José A. Cabranes

José A. Cabranes bigraphy, stories - American judge

José A. Cabranes : biography

December 22, 1940 –

José Alberto Cabranes (born December 22, 1940) is a judge on the United States Court of Appeals for the Second Circuit. Formerly a practicing lawyer, government official, and law teacher, he was the first Puerto Rican appointed to a federal judgeship in the continental United States (1979).


José Cabranes’s mother, Carmen López Cabranes, was born in Humacao, PR, in the southeastern part of the island, and graduated with a teaching degree from the University of Puerto Rico in 1930. After graduation, Mrs. Cabranes worked as a grammar school teacher, and for a period during the Second World War, as director of the San Juan school lunch program. In 1946, she moved with her family to the South Bronx, where her husband had been recruited by the National Council of Jewish Women to become the executive director of Melrose House, a settlement house that had historically served Jewish immigrants, but was then principally serving its neighborhood’s recently-arrived Puerto Rican population.

Mrs. Cabranes became an editor of Spanish-language publications for McGraw-Hill, and was the production editor of the journals of the American Society of Mechanical Engineers.

While living in New York City in the 1950s and 1960s, Carmen Cabranes was involved in politics, participating in John F. Kennedy’s 1960 presidential campaign and Robert F. Kennedy’s 1964 senatorial campaign. She worked closed at her husband’s side in the cultural, civic and religious leadership of the Puerto Rican community in New York.Ibid.

The couple retired to Santurce, Puerto Rico, in 1965, where Mrs. Cabranes was briefly the editor of the industrial guide of Puerto Rico’s Economic Development Administration. She was active in pro-statehood politics, participating exuberantly in mass rallies well into her 90s. She died in San Juan in 2006 at the age of 96.Ibid.

José A. Cabranes’s father, Manuel Cabranes, was born in Toa Alta, PR, a rural town in the hills of the island’s north-central region, and began his career as a rural school teacher in the countryside around Toa Alta. In time he became a teacher in the island’s capital city and principal of the Rafael M. de Labra School in Santurce, PR. In 1931, he and two other Puerto Rican teachers were selected for graduate training fellowships in the continental United States in the newly-developing professional field of social work, thereby becoming the first professionally trained social workers in Puerto Rico. Returning from graduate work at Fordham University in 1933, Manuel Cabranes served as a supervisor of social work in several of the reconstruction programs of the territorial government of the New Deal era (1934–1940), organizing and directing the territory’s first program of probation and parole (1934–1936) and later, in Mayaguez, serving as director of the Escuela Industrial Para Niños (Industrial School for Boys), one of the first “reform schools” on the island (1940–1942).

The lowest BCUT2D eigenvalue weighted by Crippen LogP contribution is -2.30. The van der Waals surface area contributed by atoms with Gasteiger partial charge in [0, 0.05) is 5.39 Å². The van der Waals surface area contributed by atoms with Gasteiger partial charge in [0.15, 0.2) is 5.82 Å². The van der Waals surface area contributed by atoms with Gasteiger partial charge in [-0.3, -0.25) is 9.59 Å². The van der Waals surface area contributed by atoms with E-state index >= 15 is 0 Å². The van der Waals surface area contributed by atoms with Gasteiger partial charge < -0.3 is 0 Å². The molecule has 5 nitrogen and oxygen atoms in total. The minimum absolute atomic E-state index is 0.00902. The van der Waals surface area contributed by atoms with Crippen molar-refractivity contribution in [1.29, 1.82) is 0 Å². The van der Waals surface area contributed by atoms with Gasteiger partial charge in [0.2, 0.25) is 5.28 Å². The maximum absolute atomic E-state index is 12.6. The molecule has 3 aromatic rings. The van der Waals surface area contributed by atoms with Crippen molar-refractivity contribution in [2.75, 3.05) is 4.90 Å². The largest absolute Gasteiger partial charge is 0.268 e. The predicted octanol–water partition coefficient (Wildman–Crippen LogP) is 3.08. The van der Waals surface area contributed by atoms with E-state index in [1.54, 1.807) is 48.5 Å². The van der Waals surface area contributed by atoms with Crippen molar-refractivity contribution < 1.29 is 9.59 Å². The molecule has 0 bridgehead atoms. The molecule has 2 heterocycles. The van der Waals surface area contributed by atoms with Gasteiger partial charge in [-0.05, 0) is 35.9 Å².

Manuel Cabranes was a founder of the probation and parole office of the island’s federal court, serving from 1942 to 1946 as Chief Probation Officer of the U.S. District Court in Puerto Rico. He was serving in the federal court of Puerto Rico when he was recruited to become director of Melrose House in the South Bronx, part of the first airborne migration to New York City in the post-war era. José Cabranes and an older brother, Manuel A., studied at St. Anslem’s School in the South Bronx, and later, in the public schools of Flushing, Queens.

Manuel Cabranes in 1948 was appointed the first director of the office of the government of Puerto Rico in New York City by Gov. Jesús T. Piñero, and also served for several years under the island’s first elected governor, Luis Muñoz Marín.“Pinero Cites Gains by Puerto Ricans,” N.Y. Times, July 23, 1948; “Honor Settlement House Head,” N.Y. Times, Feb. 11. 1948. As the principal Puerto Rican Government spokesman for the mass of Puerto Ricans who had recently migrated to New York, he was called upon to defend them when attacked by opponents of the migration, including major newspapers.“Aid Plan Outlined for Puerto Ricans,” N.Y. Times, Sept. 15, 1949; “City Puerto Ricans: Complex Problem,” N.Y. Times, Oct. 3, 1949; “Puerto Ricans Here Said to be Exploited,” N.Y. Times, Feb. 20, 1950; “Unions Plan Help to Puerto Ricans,” N.Y. Times, March 24, 1950; “Alien Farm Labor Protested Amid Political, Racial Rifts,” N.Y. Times, April 4, 1950; “Teaching Planned for Puerto Ricans,” N.Y. Times, Aug. 22, 1950; “Manuel Cabranes, Puerto Rican Aide in City for 20 years,” N.Y. Times; Feb. 17, 1984; “Aid Plan Outlined for Puerto Ricans,” N.Y. Times, Sept. 15, 1949; “500 Pickets Blast Newspaper Series on Puerto Ricans,” N.Y. World Telegra, Oct. 31, 1947; “They Flee Dark Future to Warm Sun to Become City’s Problem Brood,” Sunday News, Oct. 12, 1947; “Solution is Sought to Migrant Influx,” N.Y. Times, Aug. 4, 1947; “Crime Increasing in ‘Little Spain’ ,” N.Y. Times, Aug. 2, 1947; “Official Worried by Influx of Migrant Puerto Ricans,” N.Y. Times, Aug. 2, 1947; “Puerto Rico Rush Boosts City Woes,” N.Y. Journal-American, Aug. 2, 1947; “Little Puerto Rico, A Gigantic Sardine Can,” N.Y. World-Telegram, May 2, 1947.